There aren’t many women who run Australian companies. In fact, there are more male CEOs of Australia’s top 200 publicly listed companies (known as the ASX200) called Peter, than there are women. Fourteen men called Peter run top listed companies compared to just 11 women.
One of those women is Deborah Thomas and this week, she was humiliated in a vile and sexist cartoon in Australia’s leading financial newspaper, the Australian Financial Review.
The name of the company Thomas runs is Ardent Leisure, an Australian organisation with a market capitalisation of over $800 million. It owns everything from theme parks like Dreamworld and White Water World to health clubs, marinas, shopping centres in Australia and overseas.
The following cartoon appeared next to a story about Deborah Thomas’s work as Ardent Leisure’s CEO, titled “Ardent Leisure on shaky ground under Deborah Thomas”:
So do you get the ‘joke’? If you can even call it that, it’s a puerile play on words that depicts Thomas having sex with a shareholder.
That is how the media voice of corporate Australia chooses to portray one of the very few female CEOs of ASX200 companies.
Thomas has remained silent since the cartoon’s publication, not because she’s not deeply offended and insulted but because she’s in an impossible position. No CEO of a publicly listed company, whose share price can be drastically affected by public perception, can afford to antagonise the Financial Review. The AFR know this. That’s why the newspaper and its editor in chief, Michael Stutchbury, are able to repeatedly publish sexist and demeaning gossip columns and cartoons like this one about women.
Protest publicly – or even privately – and you risk negative coverage for your company, something every CEO must avoid because of the impact it can have on the share price.
It’s often asked why there aren’t more female CEOs of big companies. Is it because women don’t like big jobs? They want to stay home and have babies? Is it because companies are blinkered to the talents, or ‘merit’, of female leaders? Is it because of an insidious unconscious bias?
Or is it because corporate Australia remains a boys club? Where the country’s leading business publication has a well-earned reputation for making sexist jokes and writing scathing commentary about women in business?
That backdrop paints a rather persuasive case for why many women might choose to opt out altogether.
So isn’t the cartoon hilarious and clever? Depicting a female CEO screwing her shareholder? Because how else could you possibly portray a company leader, if not in bed? (Incidentally this leading business journalist managed to in a recent puerile-free article on Deborah Thomas and Ardent Leisure.)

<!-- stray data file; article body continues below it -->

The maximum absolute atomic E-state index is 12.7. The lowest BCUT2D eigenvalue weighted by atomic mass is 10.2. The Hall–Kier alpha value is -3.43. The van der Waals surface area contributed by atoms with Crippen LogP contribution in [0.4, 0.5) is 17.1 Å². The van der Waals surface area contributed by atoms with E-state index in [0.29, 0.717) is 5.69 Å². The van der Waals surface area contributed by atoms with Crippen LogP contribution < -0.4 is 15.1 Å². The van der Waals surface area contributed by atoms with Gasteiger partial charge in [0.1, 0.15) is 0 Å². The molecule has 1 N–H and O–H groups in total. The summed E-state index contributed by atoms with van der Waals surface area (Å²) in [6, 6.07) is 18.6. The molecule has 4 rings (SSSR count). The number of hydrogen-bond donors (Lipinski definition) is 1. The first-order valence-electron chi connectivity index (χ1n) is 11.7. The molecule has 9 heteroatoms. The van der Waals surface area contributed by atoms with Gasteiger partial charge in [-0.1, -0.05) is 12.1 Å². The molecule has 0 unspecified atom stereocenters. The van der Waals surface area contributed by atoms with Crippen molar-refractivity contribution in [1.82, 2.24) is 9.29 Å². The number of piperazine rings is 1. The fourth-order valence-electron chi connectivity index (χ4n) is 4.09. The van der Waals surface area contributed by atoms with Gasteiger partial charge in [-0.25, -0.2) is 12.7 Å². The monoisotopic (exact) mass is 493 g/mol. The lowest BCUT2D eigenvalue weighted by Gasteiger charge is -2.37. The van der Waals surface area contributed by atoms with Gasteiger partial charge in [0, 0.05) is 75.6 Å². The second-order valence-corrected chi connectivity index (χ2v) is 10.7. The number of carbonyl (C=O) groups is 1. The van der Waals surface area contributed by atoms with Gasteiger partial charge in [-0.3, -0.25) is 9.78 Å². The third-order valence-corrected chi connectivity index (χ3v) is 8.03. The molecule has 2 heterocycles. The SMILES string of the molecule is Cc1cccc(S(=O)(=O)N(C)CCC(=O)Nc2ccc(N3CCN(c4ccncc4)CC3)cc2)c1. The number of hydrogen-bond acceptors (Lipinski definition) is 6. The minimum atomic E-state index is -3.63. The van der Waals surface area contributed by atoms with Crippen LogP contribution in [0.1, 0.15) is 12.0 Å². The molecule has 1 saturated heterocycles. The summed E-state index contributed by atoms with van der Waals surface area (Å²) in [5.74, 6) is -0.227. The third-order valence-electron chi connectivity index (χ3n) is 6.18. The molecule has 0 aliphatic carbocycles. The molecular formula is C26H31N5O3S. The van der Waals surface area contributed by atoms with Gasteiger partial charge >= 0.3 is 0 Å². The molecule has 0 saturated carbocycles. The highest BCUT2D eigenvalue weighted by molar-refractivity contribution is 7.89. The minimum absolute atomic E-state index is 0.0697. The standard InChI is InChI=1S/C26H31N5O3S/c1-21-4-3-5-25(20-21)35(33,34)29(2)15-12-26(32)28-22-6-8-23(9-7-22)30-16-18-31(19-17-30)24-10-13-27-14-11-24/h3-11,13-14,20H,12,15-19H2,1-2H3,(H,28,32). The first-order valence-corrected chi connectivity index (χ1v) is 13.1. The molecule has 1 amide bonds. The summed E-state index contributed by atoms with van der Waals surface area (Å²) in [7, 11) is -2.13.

Of course it’s not hilarious or clever. It’s desperate, base and so very telling.
It reminds us, again, that women in power are still readily viewed through the prism of sex. And not just from the occasional lewd bystander, but by a widely respected and powerful newspaper no less.
I can hear the howls of protest already. The handbag hit squad at it again! Calling out sexism that is in their own head! Playing the victim. Playing the gender card. Can’t they just take a joke?
Usually, I can. The circumstances in which I can’t take a joke is where something legitimately offensive is later and conveniently disguised as a “joke”. Treating women as second-class citizens and subjecting them to explicitly sexist standards isn’t funny.
The Financial Review is Australia’s leading publication for business leaders. It isn’t a tabloid or a hobby project: it is powerful. If the attitude it espouses in this cartoon is anything to go by, it’s not difficult to understand why corporate Australia remains hostile to women.
Watch: The gender gap doesn’t just exist in the workplace. Post continues below.
Earlier this month a study conducted by The Peterson Institute for International Economics, of 22,000 publicly listed companies in 91 companies produced some compelling findings. It found that companies with 30 per cent female executives make as much as 6% percentage points more in profits. It isn’t the first study to show that female led businesses perform better in hard financial terms.
But that’s not a message you’ll read often in the Financial Review or corporate press. Too often the subject of getting more women in leadership is sidelined as being separate to the big and important business of running companies and making money. Which is ludicrous considering that companies with more women in leadership roles make more money.
So if we want to talk about who is screwing the shareholders let’s talk about the companies without any females on their boards. And let’s talk about the attitudes that help entrench that arrangement. Incidentally, the exact attitude that was on show in the Financial Review last week.